Sep 8, 2003
Amina Lawal is a young Nigerian woman condemned to death by stoning in March of 2002, in the name of the Islamic law. This law, the "sharia," was introduced into the penal code by the military regime in 1999. The crime of this mother of three, in the eyes of the religious law, was having a child "outside marriage." She is appearing before a judge at the end of August in an appeal [against the sentence]. Her lawyer, who is a woman, is not allowed, by this same reactionary set of laws, to defend her in court. Only a man is allowed to speak in her name. Which is the point of this religious law – it is, above all, a law against women.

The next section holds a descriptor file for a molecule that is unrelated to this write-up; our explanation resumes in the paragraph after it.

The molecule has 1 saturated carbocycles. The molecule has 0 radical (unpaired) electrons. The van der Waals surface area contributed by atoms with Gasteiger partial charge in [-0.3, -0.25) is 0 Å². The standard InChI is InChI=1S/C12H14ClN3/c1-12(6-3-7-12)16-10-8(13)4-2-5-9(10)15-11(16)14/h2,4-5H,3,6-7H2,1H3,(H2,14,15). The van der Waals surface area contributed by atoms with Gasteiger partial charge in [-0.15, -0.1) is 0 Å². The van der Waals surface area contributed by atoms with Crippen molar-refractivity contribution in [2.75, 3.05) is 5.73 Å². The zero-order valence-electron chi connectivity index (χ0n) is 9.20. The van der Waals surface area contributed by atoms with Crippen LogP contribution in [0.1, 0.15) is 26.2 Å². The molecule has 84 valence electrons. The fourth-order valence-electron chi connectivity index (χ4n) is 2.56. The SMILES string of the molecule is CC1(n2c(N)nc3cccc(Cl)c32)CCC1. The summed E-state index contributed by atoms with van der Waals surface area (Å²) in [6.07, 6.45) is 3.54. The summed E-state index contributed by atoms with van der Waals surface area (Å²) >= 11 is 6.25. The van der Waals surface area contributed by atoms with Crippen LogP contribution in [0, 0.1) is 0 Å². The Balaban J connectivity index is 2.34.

A campaign by Amnesty International is trying to save the life of Amina Lawal. On Tuesday before her appeal, 200 people protested in front of the Nigerian embassy in Paris.
Another young Nigerian woman, Safiya Husseini, was also condemned by a religious tribunal to death by stoning in 2001 for adultery. Her life was saved by an international campaign in which 600,000 people signed a petition against her death, forcing the president of Nigeria to suspend the sentence.
Here are two cases of religious barbarism made public. But how many similar cases are unknown, cases in other African, Asian or Arabic countries governed by fundamentalist dictatorships? And these dictatorships are the good friends of the three most important powers in the world – the U.S., Britain and France.